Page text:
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Aug 03 2006

Digimap Google Earth

Published by under Guernsey News

Digimap LogoThe Google Earth layer for Guernsey that I created has finally been updated a bit. This update just adds a couple of extra images and straightens up a couple of the existing ones. I’ve also added a new layer that contains a network link to the layer, if you use this new network link you will always get the latest version of the Guernsey layer as I update it.

I’ve been meaning to blog about Google Earth, Guernsey and Digimap for a couple of weeks now – yes I have seen you Digimap guys visiting my site! What I wanted to blog about was a mysterious meeting I had at the Digimap offices. A while back I was contacted (via a third party) by Digimap and was asked if you want to go for a meeting with them. No information was given as to what the meeting was about so, like the curious person I am, I went along.

Not knowing whether I was going to get a rollicking for using thier images, a job offer (for my great work on the Google Earth layer ;)) or some other reason I was, understandably, rather aprehensive. In the end it turn out to be them wanting to get to know the person behind the Google Earth layer and also a bit of a PR excercise… if I’m writing about Digimap they want to make sure that I know that they’re the good guys.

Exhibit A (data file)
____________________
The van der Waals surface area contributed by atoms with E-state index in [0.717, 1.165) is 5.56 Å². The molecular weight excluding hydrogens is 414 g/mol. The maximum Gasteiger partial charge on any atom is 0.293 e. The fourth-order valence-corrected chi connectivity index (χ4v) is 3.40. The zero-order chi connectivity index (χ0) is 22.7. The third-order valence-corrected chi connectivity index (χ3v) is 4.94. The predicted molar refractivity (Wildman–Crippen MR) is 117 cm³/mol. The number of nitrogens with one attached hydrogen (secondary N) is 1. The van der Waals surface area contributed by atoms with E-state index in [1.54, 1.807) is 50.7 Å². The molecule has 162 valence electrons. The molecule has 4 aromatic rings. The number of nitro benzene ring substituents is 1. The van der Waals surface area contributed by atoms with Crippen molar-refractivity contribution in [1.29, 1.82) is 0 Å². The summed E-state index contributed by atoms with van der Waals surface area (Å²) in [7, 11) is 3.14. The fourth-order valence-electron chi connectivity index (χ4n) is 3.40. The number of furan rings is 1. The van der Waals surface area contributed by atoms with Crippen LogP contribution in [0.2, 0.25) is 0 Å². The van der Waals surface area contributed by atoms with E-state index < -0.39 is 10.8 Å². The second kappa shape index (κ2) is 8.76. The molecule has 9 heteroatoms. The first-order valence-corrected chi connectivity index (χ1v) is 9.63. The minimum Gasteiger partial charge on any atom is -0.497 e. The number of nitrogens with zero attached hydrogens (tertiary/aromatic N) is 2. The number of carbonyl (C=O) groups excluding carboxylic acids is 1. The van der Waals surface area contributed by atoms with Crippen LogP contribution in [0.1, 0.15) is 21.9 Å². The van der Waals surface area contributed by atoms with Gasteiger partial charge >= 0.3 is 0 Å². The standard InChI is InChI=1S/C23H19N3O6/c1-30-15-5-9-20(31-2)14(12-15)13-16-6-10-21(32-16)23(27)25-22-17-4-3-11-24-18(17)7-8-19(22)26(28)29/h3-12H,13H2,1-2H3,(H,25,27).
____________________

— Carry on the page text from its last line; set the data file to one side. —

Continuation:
A couple of interesting points did come up in the meeting however:

  • Digimap is (I think) a subsidiary of the States of Guernsey but has to be completely self funding, therefore they need to sell the data in order to cover the cost of collection the data – no open source mapping in Guernsey using Digimap data then!
  • Digimap has contacted Google and Navteq offering Guernsey data but both turned down the offer saying they had sufficient coverage of Guernsey to not need new data.
  • Google Earth is soon going to have 60cm (IIRC) images of Guernsey – lets hope half the island isn’t going to be covered by cloud again!
  • Digimap try to do as much imagineering as possible – again this si contrained by the need to be self-funding.
  • Digimap will continue to monitor this blog for new ideas for them to try.
  • I can continue with the Google Earth layer using their images.
  • If I was I can host their images stitched together on my site for better alignment in Google Earth (I have written conscent).
  • If I wish they will try to provide better images for me to host for my Google Earth layer.

3 responses so far

Aug 03 2006 DNA Profile

Published by under Bookmarks dna profileI found a cool site (via Makezine and Digg) that generates a DNA styled profile for a given url. Whilst its not terribly easy to understand what it means, it apparently show how the site is constructed, old style messy HTML or new style clean XHTML, and also about the content, whether it contains mostly text or if there is lots of images and flash.

The site seems to be down at the moment, which is not surprising as it is probably being link to quite heavily having made it onto the Makezine and Digg.